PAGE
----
Cyber security breaches are continually hitting national and international headlines and the need to be proactive to safeguard your business against such risks is increasingly important. Ranked by the UK Government's UK National Security Strategy as a "tier one" threat to organisations, cyber security breaches are increasingly a priority on business' agenda. Ivan Waide, Partner and Head of the IP & Technology team in A&L Goodbody's Belfast office, examines some of the issues.
A Rise in Risk
The advance of technology has allowed organisations to evolve the way they do business, by developing new and innovative products and services. However, this new digital age brings with it unfamiliar and complex security concerns. It is estimated that 90% of large organisations and 74% of small organisations have suffered some kind of cyber security breach. However, due to the newness of cyber risk, there remains uncertainty and many organisations are unaware of how to adequately protect their businesses from cyber attacks. Not all cyber security breaches are malicious, with an estimated 50% of the worst breaches being caused by human error. Accordingly, organisations need to ensure security investments promote an awareness of cyber security, as well as preventing attacks.
Consequences of a Breach
The cost to organisations dealing with a successful cyber attack can be significant. The UK Government has estimated that in 2015 it would cost a large organisation around £1.5m-£3m to rectify the effects of a breach. Alongside the potential monetary cost of a successful cyber attack, an organisation also risks business interruption, damage to both customer and market reputation, litigation or regulatory action, and loss of confidential information and intellectual property.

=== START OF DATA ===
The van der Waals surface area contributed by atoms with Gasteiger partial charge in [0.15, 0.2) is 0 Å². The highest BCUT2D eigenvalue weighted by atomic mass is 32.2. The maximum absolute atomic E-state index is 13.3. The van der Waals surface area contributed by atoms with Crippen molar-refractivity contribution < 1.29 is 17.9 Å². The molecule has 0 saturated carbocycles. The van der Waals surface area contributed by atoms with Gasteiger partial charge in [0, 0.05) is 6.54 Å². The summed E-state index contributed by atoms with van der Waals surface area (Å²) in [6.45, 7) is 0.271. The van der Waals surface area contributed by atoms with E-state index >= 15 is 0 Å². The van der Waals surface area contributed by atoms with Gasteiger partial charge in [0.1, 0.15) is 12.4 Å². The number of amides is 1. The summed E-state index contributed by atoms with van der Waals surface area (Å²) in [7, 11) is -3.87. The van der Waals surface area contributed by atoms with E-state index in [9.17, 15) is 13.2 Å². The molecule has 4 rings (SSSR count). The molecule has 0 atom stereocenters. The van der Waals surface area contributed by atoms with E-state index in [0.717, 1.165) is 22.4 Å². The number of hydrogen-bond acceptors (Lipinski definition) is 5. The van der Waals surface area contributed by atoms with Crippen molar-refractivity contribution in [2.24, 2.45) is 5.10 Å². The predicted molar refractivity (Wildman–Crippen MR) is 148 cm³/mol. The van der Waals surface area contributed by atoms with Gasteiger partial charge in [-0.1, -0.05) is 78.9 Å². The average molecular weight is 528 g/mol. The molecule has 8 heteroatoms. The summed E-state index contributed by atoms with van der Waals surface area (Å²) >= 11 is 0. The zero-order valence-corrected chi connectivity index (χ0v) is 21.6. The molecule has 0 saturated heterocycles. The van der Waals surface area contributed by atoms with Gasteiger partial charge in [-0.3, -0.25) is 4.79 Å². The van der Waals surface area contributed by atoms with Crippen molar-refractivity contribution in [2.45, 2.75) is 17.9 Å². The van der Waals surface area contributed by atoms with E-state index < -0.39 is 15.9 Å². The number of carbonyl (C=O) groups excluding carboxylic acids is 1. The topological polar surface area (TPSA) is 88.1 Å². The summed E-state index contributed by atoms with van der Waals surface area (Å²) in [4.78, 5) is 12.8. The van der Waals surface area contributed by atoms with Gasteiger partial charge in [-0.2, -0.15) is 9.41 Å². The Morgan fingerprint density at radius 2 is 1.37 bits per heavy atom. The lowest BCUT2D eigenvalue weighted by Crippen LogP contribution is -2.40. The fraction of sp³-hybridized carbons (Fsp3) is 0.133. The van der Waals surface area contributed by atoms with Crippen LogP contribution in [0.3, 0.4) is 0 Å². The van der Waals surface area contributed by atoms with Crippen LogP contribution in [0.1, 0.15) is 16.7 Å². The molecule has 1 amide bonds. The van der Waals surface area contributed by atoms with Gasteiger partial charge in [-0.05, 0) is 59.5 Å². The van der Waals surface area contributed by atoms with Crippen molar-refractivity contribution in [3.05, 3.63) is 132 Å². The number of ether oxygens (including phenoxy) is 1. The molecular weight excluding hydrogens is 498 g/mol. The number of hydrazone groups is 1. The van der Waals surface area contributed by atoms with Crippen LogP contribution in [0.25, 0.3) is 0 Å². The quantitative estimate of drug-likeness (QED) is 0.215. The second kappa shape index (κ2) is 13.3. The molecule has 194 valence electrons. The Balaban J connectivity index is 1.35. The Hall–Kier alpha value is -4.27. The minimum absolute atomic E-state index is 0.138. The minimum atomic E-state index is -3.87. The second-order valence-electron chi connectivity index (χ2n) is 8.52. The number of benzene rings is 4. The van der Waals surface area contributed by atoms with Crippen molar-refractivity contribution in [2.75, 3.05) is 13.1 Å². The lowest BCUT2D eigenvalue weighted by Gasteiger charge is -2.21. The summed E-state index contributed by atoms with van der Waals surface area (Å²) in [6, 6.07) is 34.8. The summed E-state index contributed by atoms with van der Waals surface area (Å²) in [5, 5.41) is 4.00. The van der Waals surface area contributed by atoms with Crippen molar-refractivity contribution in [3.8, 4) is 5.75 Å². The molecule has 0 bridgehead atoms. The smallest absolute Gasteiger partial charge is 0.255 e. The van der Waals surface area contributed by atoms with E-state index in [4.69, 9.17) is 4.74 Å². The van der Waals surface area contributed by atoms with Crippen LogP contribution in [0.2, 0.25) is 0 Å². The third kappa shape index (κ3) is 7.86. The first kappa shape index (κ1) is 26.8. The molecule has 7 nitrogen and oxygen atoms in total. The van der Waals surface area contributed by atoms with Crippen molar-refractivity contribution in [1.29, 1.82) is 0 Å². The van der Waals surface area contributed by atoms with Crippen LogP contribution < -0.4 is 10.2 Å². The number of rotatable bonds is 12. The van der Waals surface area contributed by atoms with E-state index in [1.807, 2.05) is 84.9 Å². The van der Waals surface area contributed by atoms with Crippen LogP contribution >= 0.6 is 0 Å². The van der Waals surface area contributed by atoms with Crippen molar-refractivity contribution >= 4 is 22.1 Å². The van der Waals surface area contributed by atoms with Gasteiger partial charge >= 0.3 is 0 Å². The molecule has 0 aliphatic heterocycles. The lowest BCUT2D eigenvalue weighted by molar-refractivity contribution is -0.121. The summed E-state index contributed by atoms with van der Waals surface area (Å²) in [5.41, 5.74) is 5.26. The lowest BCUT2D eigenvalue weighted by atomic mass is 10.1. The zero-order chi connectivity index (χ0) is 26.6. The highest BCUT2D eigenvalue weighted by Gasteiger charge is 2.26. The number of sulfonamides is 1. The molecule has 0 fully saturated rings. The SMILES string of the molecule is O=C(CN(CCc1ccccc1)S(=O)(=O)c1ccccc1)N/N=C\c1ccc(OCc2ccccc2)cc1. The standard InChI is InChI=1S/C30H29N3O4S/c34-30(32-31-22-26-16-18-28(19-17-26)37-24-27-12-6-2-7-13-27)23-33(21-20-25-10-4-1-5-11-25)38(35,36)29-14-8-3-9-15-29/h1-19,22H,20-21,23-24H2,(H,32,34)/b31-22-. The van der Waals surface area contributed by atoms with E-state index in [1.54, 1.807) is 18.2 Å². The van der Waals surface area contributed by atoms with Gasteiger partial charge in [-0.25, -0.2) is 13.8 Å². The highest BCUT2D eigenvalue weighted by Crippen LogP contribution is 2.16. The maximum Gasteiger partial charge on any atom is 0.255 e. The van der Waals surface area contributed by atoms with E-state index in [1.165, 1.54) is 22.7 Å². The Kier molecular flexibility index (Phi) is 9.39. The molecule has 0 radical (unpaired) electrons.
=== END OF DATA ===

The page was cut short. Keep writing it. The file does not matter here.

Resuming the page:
Whilst is it impossible to guarantee protection, there are several measures which organisations can put in place to help make their business more cyber secure:
Businesses processing personal data are legally required to have "appropriate security measures" in place. Applicable industry technical standards should be considered. Senior management should be familiar with these security measures.
Businesses should know where their confidential information (including all personal data) is held, and by whom. If sensitive information is held this should be categorised separately.
Employees should have access to guidance, in the form of a written cyber policy, on keeping data safe and what to do in the event of a cyber-attack. Training on security issues should be provided to all employees.
Businesses need to ensure that policies for mobile devices enhance, and not hinder, the safety of company data.
Ensure that general governance arrangements have explicit data security elements — e.g. reporting by IT department to an audit and risk committee. Cyber security should be a fixed agenda item with a Board sponsor.
Consider contracts with suppliers that handle your data (e.g. couriers and records management companies), and ensure that they are aware of your security requirements. Regular audit or reporting should occur. Retain the right to step in and to manage communications if necessary.
Clarify the responsibilities for running an investigation within the business. Everyone should know their role in the event of a cyber attack. Remember that involving legal advisors can ensure legal privilege over the internal investigation.
It is important to keep a written record of your preparedness. This will be important for any subsequent regulatory investigations or disputes.
Simple cyber security measures, such as adopting an efficient cyber security policy, and educating staff on their responsibilities, makes good business sense. It will not only ensure you comply with your data security legal obligations, but that your assets, reputation and customers are better protected too.